We’re delighted to say that we raised £2,114.35 for


We’re very grateful to everyone who helped make the lighting up event so successful and to everyone who gave so generously.

The lighting up in 2020 will be on Saturday 5th December

This year’s nominated charity will be announced later

In 1978 Chris and I planted a tree in the front garden of our new house. Bought from a local garden centre our tree travelled to its new home on the roof-rack of my small white Mini. That Christmas we decorated it with six lights. Living in a village with no street lighting and situated at the bottom of the Pepper Street hill, our tree shone out bravely, if diminutively, that year.

Trees have a habit of growing and as it grew, each year we purchased more lights. We soon needed to stand on a stepladder to reach the top. A few years later Chris designed an ingenious pole to hook the lights on the top branches. This pole was extended year by year until, even standing on the top step of the ladder with the pole fully extended, we could no longer reach the top. Help came first from a local contractor who had a cherry picker and since 2005 we’ve been indebted to Paul Davis of S.E. Davis & Son who, together with a couple of friends, has come with a high-rise platform to put up the lights and take them down each new year.

In 1984 two friends helped us dig a trench from the front door across the lawn to the tree to enable us to embed a pipe so that we could install a permanent electric supply. Putting lights on the tree was now getting serious ! Chris would start checking the sets in October and, having taken them down, it would take well into the new year before they were all tested, repaired and stowed in our loft.

Now over 50ft high, we need 1100 lights to decorate it. The old-fashioned incandescent bulbs we use are getting increasingly hard to source. We are grateful to be able to purchase sets from the Severn Valley Railway as the heritage railway changes to LEDs for lighting their Father Christmas grotto. We don’t think LEDs would work on our tree as they are very bright and would change the nature of the almost magical effect of the present bulbs. We underrun the lights, both to give a slightly traditional effect and to ensure the bulbs last longer.

The tree attracts a lot of attention in the village and for many years we have raised money for various charities. We first had a lighting up ceremony in 2009, when Kay Alexander of Midlands Today kindly came to switch them on. Since then our tree has raised money for many different charities, including the Alzheimer’s Society, Help for Heroes, First Responders, Cancer Research UK, The Stroke Association, St. Richard’s Hospice, the Acorn Children’s Hospice, The Lighthouse Charity, Midlands Air Ambulance, and the Cardiac Care Unit of Royal Hospital (who saved Chris’s life when he had a heart attack).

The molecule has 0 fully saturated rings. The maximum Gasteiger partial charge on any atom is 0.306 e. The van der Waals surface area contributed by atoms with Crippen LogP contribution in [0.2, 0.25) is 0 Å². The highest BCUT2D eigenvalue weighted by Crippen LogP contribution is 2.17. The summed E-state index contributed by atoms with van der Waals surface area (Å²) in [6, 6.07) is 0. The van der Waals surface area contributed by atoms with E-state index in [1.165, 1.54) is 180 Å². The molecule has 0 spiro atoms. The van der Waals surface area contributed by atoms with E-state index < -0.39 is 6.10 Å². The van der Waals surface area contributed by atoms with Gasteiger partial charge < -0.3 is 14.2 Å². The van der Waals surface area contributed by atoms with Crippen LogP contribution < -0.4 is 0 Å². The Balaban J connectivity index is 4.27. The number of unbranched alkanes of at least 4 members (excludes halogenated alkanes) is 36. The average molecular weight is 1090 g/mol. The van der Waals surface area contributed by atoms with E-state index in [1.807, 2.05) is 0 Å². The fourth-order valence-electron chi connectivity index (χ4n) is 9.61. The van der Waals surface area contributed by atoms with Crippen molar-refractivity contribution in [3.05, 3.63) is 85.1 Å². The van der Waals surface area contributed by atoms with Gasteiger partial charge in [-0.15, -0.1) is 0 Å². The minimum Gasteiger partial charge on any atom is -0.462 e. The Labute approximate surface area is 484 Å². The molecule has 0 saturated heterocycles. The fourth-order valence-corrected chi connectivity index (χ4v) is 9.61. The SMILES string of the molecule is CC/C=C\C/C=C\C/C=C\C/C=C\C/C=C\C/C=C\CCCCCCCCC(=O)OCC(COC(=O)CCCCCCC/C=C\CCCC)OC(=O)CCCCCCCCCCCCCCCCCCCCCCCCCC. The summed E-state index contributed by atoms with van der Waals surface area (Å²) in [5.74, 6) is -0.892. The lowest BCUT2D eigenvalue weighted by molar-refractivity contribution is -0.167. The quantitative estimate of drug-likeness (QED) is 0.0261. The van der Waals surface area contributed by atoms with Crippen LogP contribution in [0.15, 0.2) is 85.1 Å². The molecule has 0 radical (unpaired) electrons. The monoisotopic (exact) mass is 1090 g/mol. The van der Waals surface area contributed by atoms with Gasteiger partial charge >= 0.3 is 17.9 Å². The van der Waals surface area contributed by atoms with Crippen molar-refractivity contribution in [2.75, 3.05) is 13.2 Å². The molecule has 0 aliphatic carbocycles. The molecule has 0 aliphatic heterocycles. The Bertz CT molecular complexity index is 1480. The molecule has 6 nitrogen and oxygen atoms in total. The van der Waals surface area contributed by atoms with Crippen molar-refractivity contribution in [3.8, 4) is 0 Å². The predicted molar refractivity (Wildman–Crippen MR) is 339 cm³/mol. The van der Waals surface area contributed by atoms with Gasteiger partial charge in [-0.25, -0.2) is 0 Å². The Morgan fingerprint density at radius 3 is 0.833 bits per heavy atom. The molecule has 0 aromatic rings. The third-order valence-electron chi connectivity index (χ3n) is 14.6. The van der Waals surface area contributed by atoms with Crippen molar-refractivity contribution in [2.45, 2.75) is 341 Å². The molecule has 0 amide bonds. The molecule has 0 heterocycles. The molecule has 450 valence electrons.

Like the tree, the lighting up event has grown over the years. With the kind assistance of friends and neighbours we serve coffee and mince pies, warmed in the smokebox of Paul Davis’s Foden steam lorry or traction engine; a fairground organ playing festive music and fireworks. This last year (2019) we had an 1890s children’s roundabout through the kind generosity of sponsors.  It was enormously successful!

And generosity has been, over the years, very humbling to Chris and I. The generosity of Paul Davis, of Mike Green with his fairground organ, of the many helpers, and especially the generosity of the people of Inkberrow in raising substantial amounts for our chosen charities. Thank you, all of you,!

Over the years the tree has attracted substantial media attention, both in the press and on radio and television. It has been twice featured on BBC Midlands Today, twice on ITV Central News, ITN network news, and a number of times on BBC Hereford & Worcester local radio.  In 2018 the tree also featured in a BBC Christmas food programme. Some of the press coverage has been so bizarrely inaccurate it’s made us laugh but, as they say, there is no such thing as bad publicity, and providing it raises more money for charity we’re happy.

Now 42 years old and 50+ ft high our tree is showing its age – as, of course are Chris and I! But as long as we still live at Laxford House and remain fit and able, the tree will be lit over the Christmas period and we hope it will bring a lot of pleasure to everyone who sees it and continue to raise a lot of money for charity.

Inkberrow 50 foot Christmas Tree